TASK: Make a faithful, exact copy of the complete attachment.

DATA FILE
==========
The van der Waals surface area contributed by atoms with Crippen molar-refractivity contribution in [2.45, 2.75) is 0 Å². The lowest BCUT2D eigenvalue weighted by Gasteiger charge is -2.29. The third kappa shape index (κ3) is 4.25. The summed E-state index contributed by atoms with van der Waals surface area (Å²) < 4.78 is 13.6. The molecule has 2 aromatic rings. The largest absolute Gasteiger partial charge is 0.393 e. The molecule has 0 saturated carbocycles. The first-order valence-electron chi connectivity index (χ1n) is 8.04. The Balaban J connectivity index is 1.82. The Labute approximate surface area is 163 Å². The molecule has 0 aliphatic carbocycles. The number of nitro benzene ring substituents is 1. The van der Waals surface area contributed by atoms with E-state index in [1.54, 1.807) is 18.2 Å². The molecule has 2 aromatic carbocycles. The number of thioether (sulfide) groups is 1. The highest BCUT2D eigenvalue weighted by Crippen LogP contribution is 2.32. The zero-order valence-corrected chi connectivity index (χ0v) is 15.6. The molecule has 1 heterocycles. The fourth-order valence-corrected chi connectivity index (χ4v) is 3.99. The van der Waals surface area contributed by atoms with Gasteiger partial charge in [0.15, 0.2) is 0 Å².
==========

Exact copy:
The van der Waals surface area contributed by atoms with Crippen molar-refractivity contribution in [2.45, 2.75) is 0 Å². The lowest BCUT2D eigenvalue weighted by Gasteiger charge is -2.29. The third kappa shape index (κ3) is 4.25. The summed E-state index contributed by atoms with van der Waals surface area (Å²) < 4.78 is 13.6. The molecule has 2 aromatic rings. The largest absolute Gasteiger partial charge is 0.393 e. The molecule has 0 saturated carbocycles. The first-order valence-electron chi connectivity index (χ1n) is 8.04. The Balaban J connectivity index is 1.82. The Labute approximate surface area is 163 Å². The molecule has 0 aliphatic carbocycles. The number of nitro benzene ring substituents is 1. The van der Waals surface area contributed by atoms with E-state index in [1.54, 1.807) is 18.2 Å². The molecule has 2 aromatic carbocycles. The number of thioether (sulfide) groups is 1. The highest BCUT2D eigenvalue weighted by Crippen LogP contribution is 2.32. The zero-order valence-corrected chi connectivity index (χ0v) is 15.6. The molecule has 1 heterocycles. The fourth-order valence-corrected chi connectivity index (χ4v) is 3.99. The van der Waals surface area contributed by atoms with Gasteiger partial charge in [0.15, 0.2) is 0 Å².